Keurig Green Mountain may have opened up the door to competition in the higher-end premium segment (i.e the K-cups with higher average selling points) which doesn't necessarily mean good news for Dunkin Brands. Currently, Dunkin Brands only sells its K-cups at its own shops and the cups don't occupy any space in the grocery aisle.  However, the company does sell bagged ground coffee, such as its Bakery Series coffee, which includes flavors like blueberry muffin and chocolate doughnut.

Keurig Green Mountain's prospects for the foreseeable future remain healthy. For starters, the company's announcement that its new Keurig 2.0 platform will not be compatible with unlicensed portion packs should help the company form new relationships with partners instead of competing against them.

One such example is its recently announced partnership with Peet's Coffee & Tea.  Peet's began selling unlicensed coffee pods nearly a year ago, and it is new partnerships like this that will prevent un-licensed brands from taking market share.  

Bottom line
Starbucks is the king of coffee and it has done a great job of diversifying itself with other product offerings to maintain its growth. Dunkin' Brands has ambitious growth plans as well but investors may find Starbucks' portfolio more attractive with its multiple businesses and international exposure.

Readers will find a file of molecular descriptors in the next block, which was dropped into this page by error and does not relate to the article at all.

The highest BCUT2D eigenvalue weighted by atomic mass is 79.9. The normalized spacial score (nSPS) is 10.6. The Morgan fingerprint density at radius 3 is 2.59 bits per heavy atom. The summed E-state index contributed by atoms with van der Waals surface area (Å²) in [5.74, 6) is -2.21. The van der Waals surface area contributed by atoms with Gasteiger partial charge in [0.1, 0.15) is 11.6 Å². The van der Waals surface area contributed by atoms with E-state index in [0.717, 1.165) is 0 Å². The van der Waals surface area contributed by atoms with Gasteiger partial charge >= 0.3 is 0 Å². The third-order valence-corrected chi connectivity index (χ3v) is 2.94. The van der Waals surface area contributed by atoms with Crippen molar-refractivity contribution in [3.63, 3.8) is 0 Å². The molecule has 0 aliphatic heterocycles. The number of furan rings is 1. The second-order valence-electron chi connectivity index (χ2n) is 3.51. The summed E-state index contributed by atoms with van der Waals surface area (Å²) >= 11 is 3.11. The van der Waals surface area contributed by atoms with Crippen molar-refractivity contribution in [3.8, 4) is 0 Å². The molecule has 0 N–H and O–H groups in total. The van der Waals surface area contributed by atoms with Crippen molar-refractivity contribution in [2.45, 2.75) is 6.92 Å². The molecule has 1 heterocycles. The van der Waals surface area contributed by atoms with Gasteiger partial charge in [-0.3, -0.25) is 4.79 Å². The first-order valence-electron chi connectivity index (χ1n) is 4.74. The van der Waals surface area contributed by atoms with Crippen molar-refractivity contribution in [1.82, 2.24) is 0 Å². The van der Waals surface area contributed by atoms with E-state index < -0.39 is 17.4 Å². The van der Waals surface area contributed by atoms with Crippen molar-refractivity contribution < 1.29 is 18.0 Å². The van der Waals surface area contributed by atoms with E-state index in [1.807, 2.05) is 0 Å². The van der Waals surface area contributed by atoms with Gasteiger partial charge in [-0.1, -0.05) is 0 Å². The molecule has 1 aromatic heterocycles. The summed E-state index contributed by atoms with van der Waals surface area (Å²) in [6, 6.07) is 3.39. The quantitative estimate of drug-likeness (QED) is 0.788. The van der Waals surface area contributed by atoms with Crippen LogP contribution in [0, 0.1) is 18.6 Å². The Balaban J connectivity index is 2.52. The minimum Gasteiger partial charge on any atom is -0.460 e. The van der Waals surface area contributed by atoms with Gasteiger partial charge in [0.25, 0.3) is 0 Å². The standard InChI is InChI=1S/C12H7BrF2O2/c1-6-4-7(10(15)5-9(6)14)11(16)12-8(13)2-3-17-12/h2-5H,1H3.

Keurig Green Mountain will win regardless of which company wins the Starbucks versus Dunkin' Brands battle so long as consumers continue to enjoy freshly brewed cups of coffee from Keurig machines at their homes or offices.

So what's the Fool's favorite stock?
There's a huge difference between a good stock and a stock that can make you rich. The Motley Fool's chief investment officer has selected his No. 1 stock for 2014, and it's one of those stocks that could make you rich. You can find out which stock it is in the special free report "The Motley Fool's Top Stock for 2014." Just click here to access the report and find out the name of this under-the-radar company.

Jayson Derrick has no position in any stocks mentioned. The Motley Fool recommends Keurig Green Mountain and Starbucks. The Motley Fool owns shares of Starbucks. Try any of our Foolish newsletter services free for 30 days. We Fools may not all hold the same opinions, but we all believe that considering a diverse range of insights makes us better investors. The Motley Fool has a disclosure policy.

Money to your ears - A great FREE investing resource for you

The best way to get your regular dose of market and money insights is our suite of free podcasts ... what we like to think of as “binge-worthy finance.”

Feb 1, 2016 at 5:03PM

Whether we're in the midst of earnings season or riding out the market's lulls, you want to know the best strategies for your money.